Schools reach delicate balance in teaching about religion
Constitutionally, faiths may be taught about but not promoted in public schools.
By VALERIE STRAUSS
CENTREVILLE, Va. -- Ninth-grader Matt Vasquez, 14, raised his hand in world history class and asked questions that sounded like they belonged in Sunday school: "Why do we use a cross as a symbol? If Jesus had been crucified on a circle, would we use a circle?"
Kurt Waters responded the way a public-school teacher is supposed to, masking his own beliefs and measuring every word: "What do you mean by 'we'?" he asked during the discussion of Christianity at Centreville High School in Fairfax County, Va. "When you say 'we,' you mean to say Christians, right? Everybody isn't a Christian."
Teaching about religion is tough terrain for public-school teachers, but something that a growing number of educators think is imperative. Even before the Sept. 11 terrorist attacks generated new interest in Islam, many educators were seeking ways to teach about religion without proselytizing.
"There is a new awareness that public schools need to do more to help people understand one another across religious differences," said Charles Haynes, senior scholar at the Freedom Forum's First Amendment Center, which works with schools on constitutional approaches to teaching about religion. "They simply have neglected that part of their mission."
Content: Public schools generally tackle the subject as part of history and geography. Some high schools offer comparative-religion courses as an elective.
Teaching about religion in public schools has a long, controversial history in the United States, with courts repeatedly asked to rule on whether a particular approach is constitutional. Supreme Court rulings say public schools can teach about religion but not promote it. For years, some educators thought that precluded the subject altogether.
Today, virtually every school district in the country includes some mention of religion in its standards for teaching social studies. Yet a study released in 2000 by the First Amendment Center and the Council on Islamic Education indicated that superficial treatment persists and that the topic is excluded from many classes.
For example, in U.S. history courses at the elementary and secondary level, coverage of religion tapers off after the Colonial period, the report said. World history, world cultures and world geography courses laid out in the standards differ in their capacity to teach about world religions.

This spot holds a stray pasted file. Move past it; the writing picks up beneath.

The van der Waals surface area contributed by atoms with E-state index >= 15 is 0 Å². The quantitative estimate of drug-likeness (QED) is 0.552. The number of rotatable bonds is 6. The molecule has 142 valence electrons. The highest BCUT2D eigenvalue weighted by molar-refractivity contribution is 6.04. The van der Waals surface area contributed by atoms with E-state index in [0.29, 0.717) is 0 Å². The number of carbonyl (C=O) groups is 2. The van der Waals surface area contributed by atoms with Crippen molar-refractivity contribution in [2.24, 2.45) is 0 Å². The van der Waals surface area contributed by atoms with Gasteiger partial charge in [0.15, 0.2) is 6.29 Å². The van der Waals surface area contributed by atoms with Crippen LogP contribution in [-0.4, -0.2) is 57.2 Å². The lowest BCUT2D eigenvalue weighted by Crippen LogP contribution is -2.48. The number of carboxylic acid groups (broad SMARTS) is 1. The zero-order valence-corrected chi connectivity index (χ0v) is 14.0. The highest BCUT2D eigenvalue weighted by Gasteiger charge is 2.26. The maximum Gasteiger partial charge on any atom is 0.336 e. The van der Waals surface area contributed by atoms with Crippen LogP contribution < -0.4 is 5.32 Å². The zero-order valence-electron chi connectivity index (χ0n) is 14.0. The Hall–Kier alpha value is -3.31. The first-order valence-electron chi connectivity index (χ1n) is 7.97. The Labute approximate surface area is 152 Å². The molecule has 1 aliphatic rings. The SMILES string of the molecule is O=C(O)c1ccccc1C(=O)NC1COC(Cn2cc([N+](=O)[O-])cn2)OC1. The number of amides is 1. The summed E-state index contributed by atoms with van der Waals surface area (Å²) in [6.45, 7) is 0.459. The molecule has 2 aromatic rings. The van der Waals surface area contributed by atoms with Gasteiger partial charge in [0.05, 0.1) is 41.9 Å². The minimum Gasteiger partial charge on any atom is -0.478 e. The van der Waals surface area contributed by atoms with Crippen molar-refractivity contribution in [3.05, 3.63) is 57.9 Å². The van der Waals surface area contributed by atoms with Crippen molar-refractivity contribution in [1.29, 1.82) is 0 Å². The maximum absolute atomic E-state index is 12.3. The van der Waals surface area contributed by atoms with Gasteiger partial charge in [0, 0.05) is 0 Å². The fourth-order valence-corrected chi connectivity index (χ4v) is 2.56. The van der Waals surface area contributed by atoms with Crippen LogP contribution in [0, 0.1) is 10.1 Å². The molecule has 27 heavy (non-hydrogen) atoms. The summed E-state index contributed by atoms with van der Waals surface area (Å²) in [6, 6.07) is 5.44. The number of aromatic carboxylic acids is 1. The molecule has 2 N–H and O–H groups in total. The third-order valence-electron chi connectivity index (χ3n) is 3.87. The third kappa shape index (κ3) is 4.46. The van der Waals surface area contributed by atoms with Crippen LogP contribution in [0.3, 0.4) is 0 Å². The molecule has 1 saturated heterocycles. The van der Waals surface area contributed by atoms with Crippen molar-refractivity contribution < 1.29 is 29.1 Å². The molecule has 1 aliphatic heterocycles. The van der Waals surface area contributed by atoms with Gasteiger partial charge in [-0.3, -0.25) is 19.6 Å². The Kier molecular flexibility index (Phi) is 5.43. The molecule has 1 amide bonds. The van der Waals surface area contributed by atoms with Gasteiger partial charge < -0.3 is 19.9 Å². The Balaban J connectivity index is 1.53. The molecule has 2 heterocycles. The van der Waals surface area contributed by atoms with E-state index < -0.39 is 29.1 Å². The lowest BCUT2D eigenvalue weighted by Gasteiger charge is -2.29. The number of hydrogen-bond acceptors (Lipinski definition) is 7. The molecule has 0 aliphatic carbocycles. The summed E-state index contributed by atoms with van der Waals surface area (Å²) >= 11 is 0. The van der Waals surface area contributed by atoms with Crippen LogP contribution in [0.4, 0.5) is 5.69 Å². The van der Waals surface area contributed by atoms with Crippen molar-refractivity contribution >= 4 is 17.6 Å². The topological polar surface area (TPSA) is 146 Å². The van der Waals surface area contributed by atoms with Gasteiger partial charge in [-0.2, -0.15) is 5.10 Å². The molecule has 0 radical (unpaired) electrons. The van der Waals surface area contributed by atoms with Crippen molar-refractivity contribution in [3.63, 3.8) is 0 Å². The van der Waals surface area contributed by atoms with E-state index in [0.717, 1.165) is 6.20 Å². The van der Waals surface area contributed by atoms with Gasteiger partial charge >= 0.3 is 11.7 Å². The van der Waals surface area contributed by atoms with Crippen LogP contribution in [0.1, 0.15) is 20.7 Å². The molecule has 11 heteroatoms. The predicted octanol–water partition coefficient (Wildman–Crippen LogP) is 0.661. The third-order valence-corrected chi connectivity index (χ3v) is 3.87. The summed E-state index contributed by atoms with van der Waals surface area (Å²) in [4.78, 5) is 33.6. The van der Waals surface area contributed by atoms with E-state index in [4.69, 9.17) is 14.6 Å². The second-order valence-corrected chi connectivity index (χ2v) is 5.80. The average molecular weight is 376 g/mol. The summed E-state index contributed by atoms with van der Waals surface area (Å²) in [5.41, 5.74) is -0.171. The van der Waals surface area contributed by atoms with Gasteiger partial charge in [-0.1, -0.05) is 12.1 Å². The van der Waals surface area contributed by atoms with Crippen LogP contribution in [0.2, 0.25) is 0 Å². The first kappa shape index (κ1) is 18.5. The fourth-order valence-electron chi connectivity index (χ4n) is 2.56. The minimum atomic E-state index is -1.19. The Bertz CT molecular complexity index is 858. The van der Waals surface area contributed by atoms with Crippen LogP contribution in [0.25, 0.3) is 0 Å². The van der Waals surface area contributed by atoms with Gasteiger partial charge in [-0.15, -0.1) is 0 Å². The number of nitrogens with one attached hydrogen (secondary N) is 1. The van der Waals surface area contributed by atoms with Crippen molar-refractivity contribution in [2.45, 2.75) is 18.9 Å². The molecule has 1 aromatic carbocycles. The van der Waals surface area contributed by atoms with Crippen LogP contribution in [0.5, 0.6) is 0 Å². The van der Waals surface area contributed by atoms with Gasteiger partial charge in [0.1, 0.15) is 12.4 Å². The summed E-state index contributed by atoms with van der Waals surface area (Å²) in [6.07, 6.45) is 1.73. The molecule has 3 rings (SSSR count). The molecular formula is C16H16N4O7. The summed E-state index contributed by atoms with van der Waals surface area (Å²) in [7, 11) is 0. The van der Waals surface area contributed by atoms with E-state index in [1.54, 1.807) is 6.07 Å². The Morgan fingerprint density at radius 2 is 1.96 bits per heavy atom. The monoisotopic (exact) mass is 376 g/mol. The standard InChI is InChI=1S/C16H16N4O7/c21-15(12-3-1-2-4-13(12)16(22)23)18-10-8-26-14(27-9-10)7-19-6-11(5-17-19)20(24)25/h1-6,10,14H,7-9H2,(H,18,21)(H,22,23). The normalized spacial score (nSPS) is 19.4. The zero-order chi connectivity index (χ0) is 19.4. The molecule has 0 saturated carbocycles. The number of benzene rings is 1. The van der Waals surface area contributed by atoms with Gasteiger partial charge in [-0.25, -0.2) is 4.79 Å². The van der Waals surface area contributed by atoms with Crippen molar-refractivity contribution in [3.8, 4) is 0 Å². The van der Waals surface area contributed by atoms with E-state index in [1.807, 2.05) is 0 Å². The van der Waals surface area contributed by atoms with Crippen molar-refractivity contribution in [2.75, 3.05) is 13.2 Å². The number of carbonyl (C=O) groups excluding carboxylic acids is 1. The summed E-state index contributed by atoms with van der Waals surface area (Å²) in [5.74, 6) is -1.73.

Out of bounds: Some districts take the teaching of religion a step too far. A few years ago, more than a dozen Florida school districts were offering Bible courses that taught the creation story and other biblical events as history. After the People for the American Way Foundation objected, the state ordered the districts to change the courses.
"It is OK to teach about religion and to teach about the Bible as long as the teaching is presented objectively as a secular part of education," said Judith Schaeffer, deputy legal director for the foundation. "A lot of schools don't know what that means, and we see schools crossing the line from teaching about religion to teaching religion, promoting a particular religion."
Integration: In fifth grade, Fairfax County pupils take a world cultures course that includes basic information about Judaism, Christianity and Islam and sets them in a historical context, according to social studies supervisor Sara Shoob. In sixth grade, teachers discuss the importance of religion in the establishment of the Colonies in the New World and its impact on U.S. history to 1877.
In ninth and 10th grades, as part of the two-year world history and geography curriculum, students learn about the three monotheistic religions as well as Hinduism, Buddhism, Confucianism and Taoism.
Waters works hard as the chairman of the history department at Centreville High to give equal treatment to various faiths. In World History I, he starts with Judaism in the fall, teaches Christianity in December with the Roman Empire and tackles Islam in February with the Ottoman Empire.
After Vasquez's question about the cross, the class discussed crucifixion. One student asked why Jews did not accept Jesus as the Messiah despite "proof" in the Bible, and Waters explained that there is no historical proof on which everybody agrees.
"I go to a Methodist church, and when I heard Jesus was Jewish, it opened up a whole new thing for me," said Kanika Singh, 14, who is in Waters' ninth-grade Honors World History course.